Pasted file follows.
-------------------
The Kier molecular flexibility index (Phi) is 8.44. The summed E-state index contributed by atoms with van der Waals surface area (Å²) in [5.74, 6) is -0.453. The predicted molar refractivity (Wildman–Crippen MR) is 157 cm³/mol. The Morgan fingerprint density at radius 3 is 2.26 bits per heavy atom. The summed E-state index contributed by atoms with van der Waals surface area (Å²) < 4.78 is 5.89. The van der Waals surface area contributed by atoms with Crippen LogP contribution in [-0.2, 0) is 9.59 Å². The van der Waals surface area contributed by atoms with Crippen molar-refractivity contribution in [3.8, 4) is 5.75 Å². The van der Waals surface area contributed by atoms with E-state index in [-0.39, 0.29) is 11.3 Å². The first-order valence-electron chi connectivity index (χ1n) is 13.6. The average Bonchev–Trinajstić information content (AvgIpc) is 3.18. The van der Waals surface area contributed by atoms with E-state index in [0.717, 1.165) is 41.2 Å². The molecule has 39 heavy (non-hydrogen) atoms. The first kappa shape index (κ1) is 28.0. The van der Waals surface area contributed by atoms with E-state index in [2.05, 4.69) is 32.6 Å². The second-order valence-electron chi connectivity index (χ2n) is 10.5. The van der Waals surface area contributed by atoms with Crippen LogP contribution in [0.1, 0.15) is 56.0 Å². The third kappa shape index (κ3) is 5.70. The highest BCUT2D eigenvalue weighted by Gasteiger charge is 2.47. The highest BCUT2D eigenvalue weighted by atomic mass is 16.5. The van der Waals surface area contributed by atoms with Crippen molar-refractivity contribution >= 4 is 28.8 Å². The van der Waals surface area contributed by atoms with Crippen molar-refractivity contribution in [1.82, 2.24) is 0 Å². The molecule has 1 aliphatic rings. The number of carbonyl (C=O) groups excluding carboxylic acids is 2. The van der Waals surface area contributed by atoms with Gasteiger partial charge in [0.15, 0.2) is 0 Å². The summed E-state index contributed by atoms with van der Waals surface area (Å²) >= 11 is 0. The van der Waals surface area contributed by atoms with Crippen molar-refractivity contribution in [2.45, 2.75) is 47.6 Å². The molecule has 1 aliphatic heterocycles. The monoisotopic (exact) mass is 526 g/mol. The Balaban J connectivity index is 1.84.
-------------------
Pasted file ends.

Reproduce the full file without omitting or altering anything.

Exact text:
The Kier molecular flexibility index (Phi) is 8.44. The summed E-state index contributed by atoms with van der Waals surface area (Å²) in [5.74, 6) is -0.453. The predicted molar refractivity (Wildman–Crippen MR) is 157 cm³/mol. The Morgan fingerprint density at radius 3 is 2.26 bits per heavy atom. The summed E-state index contributed by atoms with van der Waals surface area (Å²) < 4.78 is 5.89. The van der Waals surface area contributed by atoms with Crippen LogP contribution in [-0.2, 0) is 9.59 Å². The van der Waals surface area contributed by atoms with Crippen molar-refractivity contribution in [3.8, 4) is 5.75 Å². The van der Waals surface area contributed by atoms with E-state index in [-0.39, 0.29) is 11.3 Å². The first-order valence-electron chi connectivity index (χ1n) is 13.6. The average Bonchev–Trinajstić information content (AvgIpc) is 3.18. The van der Waals surface area contributed by atoms with E-state index in [0.717, 1.165) is 41.2 Å². The molecule has 39 heavy (non-hydrogen) atoms. The first kappa shape index (κ1) is 28.0. The van der Waals surface area contributed by atoms with E-state index in [2.05, 4.69) is 32.6 Å². The second-order valence-electron chi connectivity index (χ2n) is 10.5. The van der Waals surface area contributed by atoms with Crippen LogP contribution in [0.1, 0.15) is 56.0 Å². The third kappa shape index (κ3) is 5.70. The highest BCUT2D eigenvalue weighted by Gasteiger charge is 2.47. The highest BCUT2D eigenvalue weighted by atomic mass is 16.5. The van der Waals surface area contributed by atoms with Crippen molar-refractivity contribution >= 4 is 28.8 Å². The van der Waals surface area contributed by atoms with Crippen molar-refractivity contribution in [1.82, 2.24) is 0 Å². The molecule has 1 aliphatic rings. The number of carbonyl (C=O) groups excluding carboxylic acids is 2. The van der Waals surface area contributed by atoms with Gasteiger partial charge in [0.15, 0.2) is 0 Å². The summed E-state index contributed by atoms with van der Waals surface area (Å²) >= 11 is 0. The van der Waals surface area contributed by atoms with Crippen molar-refractivity contribution in [2.45, 2.75) is 47.6 Å². The molecule has 1 aliphatic heterocycles. The monoisotopic (exact) mass is 526 g/mol. The Balaban J connectivity index is 1.84.